Dealing with the timing of downturn and recovery of Civid-19

Wartime Leadership

by Martin Babinec


This past week I reconnected with CEOs in our UpVentures portfolio and others running companies that I have close relationships with. Synthesizing those conversations with other signals I’m getting about the economic impact of an extended shutdown, this post will advocate throwing out elements from leadership approaches companies were following just a couple months ago and rapidly shift to a wartime footing.

Let’s start with some necessary context before advancing to leadership approaches for these unprecedented times.

We lack clarity on timing of downturn and recovery

We know the scope of Covid-19 shutdown is like no other business challenge any of us have faced before. Post 9/11 had some parallels, particularly for companies in NY metro – but did not lock down entire industries and consumers for an extended period as is happening right now.

My own context coming closest was managing through the 2000-2002 dot bomb era – best appreciated by those who were in leadership roles in Silicon Valley over 1997-2000.  Back then, we rode the dot com wave to frothy excess, only to see it all blow up in a nuclear winter that followed starting mid year 2000.

About 98% of TriNet’s revenue was coming from dot com customers – a great story when we sought to go public with our first filing on March 2, 2000. As mentioned in my 2014Pre-IPO Anxiety post, things didn’t work out then as planned and I had to dig into wartime leadership mode for the next two years.

Like now, we started the dot bomb era thinking it was a temporary aberration. Up to that point, dot com fueled an unprecedented wave of success and it’s natural to have confidence the past will soon return so could get back on track. With TriNet’s revenue model based on the volume of employees we serviced at other companies, customers closing shop or laying off people due to losing their own funding were immediate hits to our revenue. In a wartime environment, no one wanted to talk to us about buying our services – who had the time? We knew it would turn around at some point, but when would customers stop laying off and when would others be ready to start buying again? No one was predicting it would take the better part of 2 years to recover from that nuclear blast.

Like now, leaders were understandably concerned about trying to retain their talent and think that by showing optimism with the “we’ll get through this” outlook we can keep everyone working hard, and in sync, just like before.   Albeit now we have the additional complication of not being able to call people together to meet in person.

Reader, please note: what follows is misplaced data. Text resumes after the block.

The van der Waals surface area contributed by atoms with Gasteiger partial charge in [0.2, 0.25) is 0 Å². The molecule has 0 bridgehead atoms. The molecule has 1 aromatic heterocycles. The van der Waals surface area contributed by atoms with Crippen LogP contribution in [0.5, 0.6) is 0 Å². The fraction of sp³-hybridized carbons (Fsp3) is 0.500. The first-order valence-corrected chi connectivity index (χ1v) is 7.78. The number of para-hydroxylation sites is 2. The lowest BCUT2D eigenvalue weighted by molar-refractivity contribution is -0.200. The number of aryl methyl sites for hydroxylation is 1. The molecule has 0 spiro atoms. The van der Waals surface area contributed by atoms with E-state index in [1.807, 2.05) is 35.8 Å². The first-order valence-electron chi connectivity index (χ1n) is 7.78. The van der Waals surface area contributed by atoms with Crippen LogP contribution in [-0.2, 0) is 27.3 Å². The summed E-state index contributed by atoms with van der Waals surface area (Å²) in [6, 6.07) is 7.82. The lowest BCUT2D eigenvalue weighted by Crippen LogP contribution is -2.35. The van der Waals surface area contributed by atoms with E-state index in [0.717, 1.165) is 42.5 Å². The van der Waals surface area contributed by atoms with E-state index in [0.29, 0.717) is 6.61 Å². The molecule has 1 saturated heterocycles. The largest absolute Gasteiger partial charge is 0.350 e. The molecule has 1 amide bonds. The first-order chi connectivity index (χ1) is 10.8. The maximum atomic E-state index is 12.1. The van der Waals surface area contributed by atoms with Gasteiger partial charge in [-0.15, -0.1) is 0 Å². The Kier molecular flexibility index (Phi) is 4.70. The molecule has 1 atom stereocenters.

Like now, since we weren’t clear on the duration of the downturn, we felt the urge to provide assurances to our team by making promises we weren’t sure we could deliver on.

And probably most importantly, like now, we as leaders were trying to avoid making the hardest decision of all – laying off team members to rightsize the business so that we could ride out what we knew would be harder times ahead than many of our team understood or were anticipating. Not just employees who were marginal performers, but cutting right to the bone by laying off talented people who had worked their butts off and done everything and more than we asked them to do.

In short, whether your business is fortunate enough to be in the category of being fueled by the pandemic, or the more likely scenario of being savaged by it, our entire mentality of leadership has to change from peacetime to wartime.

Peacetime priorities no longer matter 

In peacetime we tend to put culture first, building the strongest consensus possible to get buy-in on decisions and are also deliberate in pointing resources and projects that support our medium to long range strategy. Most of that becomes irrelevant in wartime.

It’s no accident our military operates on a strict command and control model. Survival is the lens by which all decisions are examined through. Leaders micromanage the critical things that matter – for companies that begins with cash and collections since that’s the oxygen that keeps the company alive.

Start the process now with heightened focus on cash management with ultra conservative assumptions for a longer period than just a few months. Getting in line for the government’s PPP and disaster recovery loans will be short term band-aids, but necessary steps to invest management time in today since we know there will be a lag time to get that relief.

All bets are off if we thought another round of funding was on the horizon from equity investors. Living on our own cash with whatever debt sources we can raise is the new imperative.

We’ll also re-examine our assumptions about what we need on a wartime team. Not just our direct reports, but at all levels of the company. Can we combine some roles with one person now wearing 2 or 3 hats instead of the peacetime practice of separate departments?

Since we have to move fast, we know we’re going to have to make some decisions with imperfect information that do have some risks in the outcome. Sometimes that means we’ll break glass and ask for forgiveness later.

There’s only one goal in wartime

I’ll close with a couple quotes from Brad Feld’s excellent post Wartime CEO:

Peacetime CEO sets big, hairy audacious goals. Wartime CEO is too busy fighting the enemy to read management books written by consultants who have never managed a fruit stand. – Ben Horowitz

Your big hairy audacious goal in wartime is not to die – Brad Feld

The next post in this series will touch on the hardest of hard things – approaches to laying off team members.